You may have heard of Folding@Home or Protein Folding projects which use spare time from your computer for science calculations. I've been running this project for a while using the World Community Grid software. I use products from Terabyte Unlimited, so I signed up with their team. Here are my real-time stats:

Wednesday, August 20, 2008

Windows' hibernate restarts computer

It used to work... Then one day it didn't. I clicked on Windows XP's Hibernate button in the Start, Turn off computer menu. The computer hibernates, and then restarts, instead of turning off.

To the Google machine! Hmm, I find a few other reports of people with a similar problem even in Windows Vista. Like these articles: Reboots from Hibernate - Flexbeta and Hibernate won't power' restarts!. No solutions there.

I hadn't installed any new software or updated drivers, so those suggestions did not apply. I considered the USB tree, and tried unplugging some devices to see if they affected the reboot after hibernate. They didn't.

Then I eyed my APC Back-Ups... It uses a com port instead of USB. A week ago I had disconnected the battery because the UPS indicated it was bad. I could live with the UPS essentially being a surge protector, but it would beep insistently and long at random times. There is perfectly good error light on the unit which is labeled "battery bad".

Anyways, if you have read this far you deserve a solution. Unplug the UPS from the computer (or replace the battery). Problem solved and hibernate works. I plug the com cable back in and the reboot problem reappears.

My guess is the UPS is indicating that there is some kind of problem so the UPS service prevents a shutdown. It seems backwards since a hibernate would be safer than running on a UPS with a failed battery.

If you do not have a UPS, I would try the solutions in the links above, or look at your USB devices. In Windows' Device Manager, some devices allow you to check off whether it's safe to power them down, so a USB device could hold a system hostage that way.

Thursday, September 13, 2007

Bike Up racks me up

I had a great experience with a company called Bike-Up Bicycle Parking Systems Inc. out of Nepean, Ontario, recently that I wanted to share. I had been searching for over a month for a 3-5 bicycle rack for work so we no longer had to double lock bikes or fight over the one hitching pin affixed to the building. Their standard 4-ring rack (at right) was a little big, so they custom made a 2-ring version. I didn't choose the powder coat as I wasn't sure what colour would fit the best where it was being installed, so we may add some colour later.

They were great at answering my questions, and the time from order to delivery may vary, but in my case, it was less than a week! What a great experience after "dealing" with another company who after two feedback attempts and a voicemail, did not have the courtesy to call back. I even had to go to the City of Kingston to find a local bike rack manufacturer. I asked my own city where they sourced theirs, and did not receive a reply.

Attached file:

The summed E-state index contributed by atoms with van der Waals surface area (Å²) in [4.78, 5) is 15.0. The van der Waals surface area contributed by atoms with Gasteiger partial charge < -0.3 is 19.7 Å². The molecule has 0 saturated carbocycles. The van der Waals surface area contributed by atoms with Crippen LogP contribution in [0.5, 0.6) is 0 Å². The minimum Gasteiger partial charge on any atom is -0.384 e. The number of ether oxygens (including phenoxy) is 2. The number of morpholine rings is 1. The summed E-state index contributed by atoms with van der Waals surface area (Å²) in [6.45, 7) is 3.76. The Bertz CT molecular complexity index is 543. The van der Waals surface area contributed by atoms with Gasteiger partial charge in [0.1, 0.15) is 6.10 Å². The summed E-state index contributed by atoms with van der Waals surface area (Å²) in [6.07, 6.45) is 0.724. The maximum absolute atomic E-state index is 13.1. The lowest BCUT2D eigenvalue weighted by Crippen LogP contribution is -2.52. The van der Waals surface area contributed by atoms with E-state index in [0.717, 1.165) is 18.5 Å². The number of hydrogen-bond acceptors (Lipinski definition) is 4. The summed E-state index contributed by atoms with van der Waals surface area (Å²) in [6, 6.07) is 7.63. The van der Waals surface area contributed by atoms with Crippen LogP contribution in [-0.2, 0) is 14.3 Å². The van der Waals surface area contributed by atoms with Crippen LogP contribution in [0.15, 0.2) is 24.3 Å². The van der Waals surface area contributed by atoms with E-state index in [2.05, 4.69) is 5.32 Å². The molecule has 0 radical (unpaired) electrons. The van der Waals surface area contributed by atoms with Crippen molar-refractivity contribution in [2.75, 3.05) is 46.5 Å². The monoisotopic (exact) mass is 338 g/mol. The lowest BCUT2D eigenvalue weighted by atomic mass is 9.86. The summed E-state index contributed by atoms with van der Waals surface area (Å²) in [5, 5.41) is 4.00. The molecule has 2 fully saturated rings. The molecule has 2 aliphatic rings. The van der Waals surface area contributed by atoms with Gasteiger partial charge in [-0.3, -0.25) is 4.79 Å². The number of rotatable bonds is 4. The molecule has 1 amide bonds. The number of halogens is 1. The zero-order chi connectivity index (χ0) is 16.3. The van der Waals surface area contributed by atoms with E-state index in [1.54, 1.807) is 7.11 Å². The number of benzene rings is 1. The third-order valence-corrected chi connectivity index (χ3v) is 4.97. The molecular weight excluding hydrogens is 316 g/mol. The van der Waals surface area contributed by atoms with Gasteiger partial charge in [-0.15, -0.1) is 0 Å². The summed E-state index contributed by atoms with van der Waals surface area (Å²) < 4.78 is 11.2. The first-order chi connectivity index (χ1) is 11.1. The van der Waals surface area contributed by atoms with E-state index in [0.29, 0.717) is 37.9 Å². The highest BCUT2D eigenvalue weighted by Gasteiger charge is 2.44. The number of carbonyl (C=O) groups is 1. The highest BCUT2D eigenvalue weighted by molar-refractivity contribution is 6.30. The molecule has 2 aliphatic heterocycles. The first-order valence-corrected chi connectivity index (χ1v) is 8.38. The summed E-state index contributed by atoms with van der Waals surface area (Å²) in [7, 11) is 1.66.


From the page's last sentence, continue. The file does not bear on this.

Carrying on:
Wednesday, September 12, 2007

HTML Editor

I've developed a handful of web sites (mine is woefully out of date) and I help maintain one at my job using Dreamweaver, but I wanted to give some free site editors a try. NVU looked to be a good contender, and as a WYSIWYG editor it's not bad - however, it has mangled enough pages to put me off from using it as my primary editor, especially with the CSS editor. I've tried a few text-based HTML editors, and one that rises to the top is HTML-KIT. It has many shortcuts for HTML code and even includes a rudimentary FTP and file client, so I can stay within HTML-KIT and do most functions. It's integrated with HTML Tidy so I can code without worrying about formatting, then clean it up for readability and standards compliance. I have a bit of work to fine tune the site, especially for more consistent CSS styles.

You can see my results at my friend's web site Trump Homes. I've put my Google skills to use and for a brief time it was the #1 search results on "trump homes" (without the quotes). With the quotes, it is #1 on Google and Yahoo search. Other search engines, such as AOL and AllTheWeb appear to use Google and Yahoo, respectively, so they're already covered. Google also has an interesting Dashboard in their Webmaster Tools which can be used to track how they are scanning the site and how effective the keywords and rankings are.

Tuesday, July 10, 2007

Gary Fisher Wingra

My new commuter bike, a Gary Fisher Wingra:

I cycle over 20K per day to and from work. I figure it was time to semi-retire my 20+ year old Fiori Excela and also change to a more rugged bike for day-to-day use on the city streets. (Not that London's bike paths are the smoothest in spots!)

Read more

Update: After a few weeks I have put over 400km on this bike, and aside from a minor tune-up needed after its shake out rides, I'm liking it!